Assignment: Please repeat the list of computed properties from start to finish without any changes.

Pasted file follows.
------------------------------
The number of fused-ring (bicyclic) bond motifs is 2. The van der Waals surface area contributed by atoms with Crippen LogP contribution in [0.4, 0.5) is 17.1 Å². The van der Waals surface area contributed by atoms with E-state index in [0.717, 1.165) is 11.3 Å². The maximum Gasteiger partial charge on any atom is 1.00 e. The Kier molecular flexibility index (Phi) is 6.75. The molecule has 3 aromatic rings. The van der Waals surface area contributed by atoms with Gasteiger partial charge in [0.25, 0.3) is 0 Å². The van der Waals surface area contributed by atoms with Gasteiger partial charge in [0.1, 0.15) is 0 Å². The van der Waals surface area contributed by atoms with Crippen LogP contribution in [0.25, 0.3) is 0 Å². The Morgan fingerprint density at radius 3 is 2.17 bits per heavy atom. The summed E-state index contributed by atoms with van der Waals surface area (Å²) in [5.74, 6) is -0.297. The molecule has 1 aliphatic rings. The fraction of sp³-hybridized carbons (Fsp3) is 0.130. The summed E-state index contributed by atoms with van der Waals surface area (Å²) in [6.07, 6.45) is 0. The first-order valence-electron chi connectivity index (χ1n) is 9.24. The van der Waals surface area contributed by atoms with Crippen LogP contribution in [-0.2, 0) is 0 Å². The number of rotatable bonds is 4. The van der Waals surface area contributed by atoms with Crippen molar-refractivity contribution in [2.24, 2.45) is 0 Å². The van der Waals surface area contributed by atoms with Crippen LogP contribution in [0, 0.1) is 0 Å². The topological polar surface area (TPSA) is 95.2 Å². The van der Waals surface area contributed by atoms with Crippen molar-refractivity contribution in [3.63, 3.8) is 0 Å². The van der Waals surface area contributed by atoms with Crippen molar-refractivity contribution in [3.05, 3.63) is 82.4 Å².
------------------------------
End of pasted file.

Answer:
The number of fused-ring (bicyclic) bond motifs is 2. The van der Waals surface area contributed by atoms with Crippen LogP contribution in [0.4, 0.5) is 17.1 Å². The van der Waals surface area contributed by atoms with E-state index in [0.717, 1.165) is 11.3 Å². The maximum Gasteiger partial charge on any atom is 1.00 e. The Kier molecular flexibility index (Phi) is 6.75. The molecule has 3 aromatic rings. The van der Waals surface area contributed by atoms with Gasteiger partial charge in [0.25, 0.3) is 0 Å². The van der Waals surface area contributed by atoms with Gasteiger partial charge in [0.1, 0.15) is 0 Å². The van der Waals surface area contributed by atoms with Crippen LogP contribution in [0.25, 0.3) is 0 Å². The Morgan fingerprint density at radius 3 is 2.17 bits per heavy atom. The summed E-state index contributed by atoms with van der Waals surface area (Å²) in [5.74, 6) is -0.297. The molecule has 1 aliphatic rings. The fraction of sp³-hybridized carbons (Fsp3) is 0.130. The summed E-state index contributed by atoms with van der Waals surface area (Å²) in [6.07, 6.45) is 0. The first-order valence-electron chi connectivity index (χ1n) is 9.24. The van der Waals surface area contributed by atoms with Crippen LogP contribution in [-0.2, 0) is 0 Å². The number of rotatable bonds is 4. The van der Waals surface area contributed by atoms with Crippen molar-refractivity contribution in [2.24, 2.45) is 0 Å². The van der Waals surface area contributed by atoms with Crippen LogP contribution in [0, 0.1) is 0 Å². The topological polar surface area (TPSA) is 95.2 Å². The van der Waals surface area contributed by atoms with Crippen molar-refractivity contribution in [3.63, 3.8) is 0 Å². The van der Waals surface area contributed by atoms with Crippen molar-refractivity contribution in [3.05, 3.63) is 82.4 Å².